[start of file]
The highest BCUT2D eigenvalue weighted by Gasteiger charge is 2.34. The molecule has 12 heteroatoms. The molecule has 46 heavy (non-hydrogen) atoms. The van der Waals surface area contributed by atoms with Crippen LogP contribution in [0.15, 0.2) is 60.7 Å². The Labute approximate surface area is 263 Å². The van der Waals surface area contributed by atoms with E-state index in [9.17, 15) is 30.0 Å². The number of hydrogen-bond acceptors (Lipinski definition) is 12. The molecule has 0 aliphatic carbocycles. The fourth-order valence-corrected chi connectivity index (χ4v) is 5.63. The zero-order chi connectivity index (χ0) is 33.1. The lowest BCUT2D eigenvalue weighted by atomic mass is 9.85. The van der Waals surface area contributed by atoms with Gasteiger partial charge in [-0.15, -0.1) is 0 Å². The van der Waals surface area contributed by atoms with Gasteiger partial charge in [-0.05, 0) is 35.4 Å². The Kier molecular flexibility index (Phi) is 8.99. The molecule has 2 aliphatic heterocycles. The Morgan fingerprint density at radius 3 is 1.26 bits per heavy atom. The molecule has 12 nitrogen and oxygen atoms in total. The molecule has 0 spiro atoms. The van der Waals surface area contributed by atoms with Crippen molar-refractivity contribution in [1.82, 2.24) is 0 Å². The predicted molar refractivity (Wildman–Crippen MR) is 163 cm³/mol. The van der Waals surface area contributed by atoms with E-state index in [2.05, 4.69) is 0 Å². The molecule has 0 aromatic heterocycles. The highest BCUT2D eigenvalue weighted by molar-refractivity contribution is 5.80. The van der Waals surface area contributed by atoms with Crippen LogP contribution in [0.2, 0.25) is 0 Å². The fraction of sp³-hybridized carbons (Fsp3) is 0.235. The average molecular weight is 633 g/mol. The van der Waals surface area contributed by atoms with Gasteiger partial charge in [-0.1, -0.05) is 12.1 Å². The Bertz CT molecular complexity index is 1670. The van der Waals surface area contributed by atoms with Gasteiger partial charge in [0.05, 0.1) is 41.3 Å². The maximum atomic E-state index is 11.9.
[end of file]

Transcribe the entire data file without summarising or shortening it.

The highest BCUT2D eigenvalue weighted by Gasteiger charge is 2.34. The molecule has 12 heteroatoms. The molecule has 46 heavy (non-hydrogen) atoms. The van der Waals surface area contributed by atoms with Crippen LogP contribution in [0.15, 0.2) is 60.7 Å². The Labute approximate surface area is 263 Å². The van der Waals surface area contributed by atoms with E-state index in [9.17, 15) is 30.0 Å². The number of hydrogen-bond acceptors (Lipinski definition) is 12. The molecule has 0 aliphatic carbocycles. The fourth-order valence-corrected chi connectivity index (χ4v) is 5.63. The zero-order chi connectivity index (χ0) is 33.1. The lowest BCUT2D eigenvalue weighted by atomic mass is 9.85. The van der Waals surface area contributed by atoms with Gasteiger partial charge in [-0.15, -0.1) is 0 Å². The van der Waals surface area contributed by atoms with Gasteiger partial charge in [-0.05, 0) is 35.4 Å². The Kier molecular flexibility index (Phi) is 8.99. The molecule has 2 aliphatic heterocycles. The Morgan fingerprint density at radius 3 is 1.26 bits per heavy atom. The molecule has 12 nitrogen and oxygen atoms in total. The molecule has 0 spiro atoms. The van der Waals surface area contributed by atoms with Crippen molar-refractivity contribution in [1.82, 2.24) is 0 Å². The predicted molar refractivity (Wildman–Crippen MR) is 163 cm³/mol. The van der Waals surface area contributed by atoms with E-state index in [2.05, 4.69) is 0 Å². The molecule has 0 aromatic heterocycles. The highest BCUT2D eigenvalue weighted by molar-refractivity contribution is 5.80. The van der Waals surface area contributed by atoms with Crippen LogP contribution in [0.2, 0.25) is 0 Å². The fraction of sp³-hybridized carbons (Fsp3) is 0.235. The average molecular weight is 633 g/mol. The van der Waals surface area contributed by atoms with Gasteiger partial charge in [-0.1, -0.05) is 12.1 Å². The Bertz CT molecular complexity index is 1670. The van der Waals surface area contributed by atoms with Gasteiger partial charge in [0.05, 0.1) is 41.3 Å². The maximum atomic E-state index is 11.9.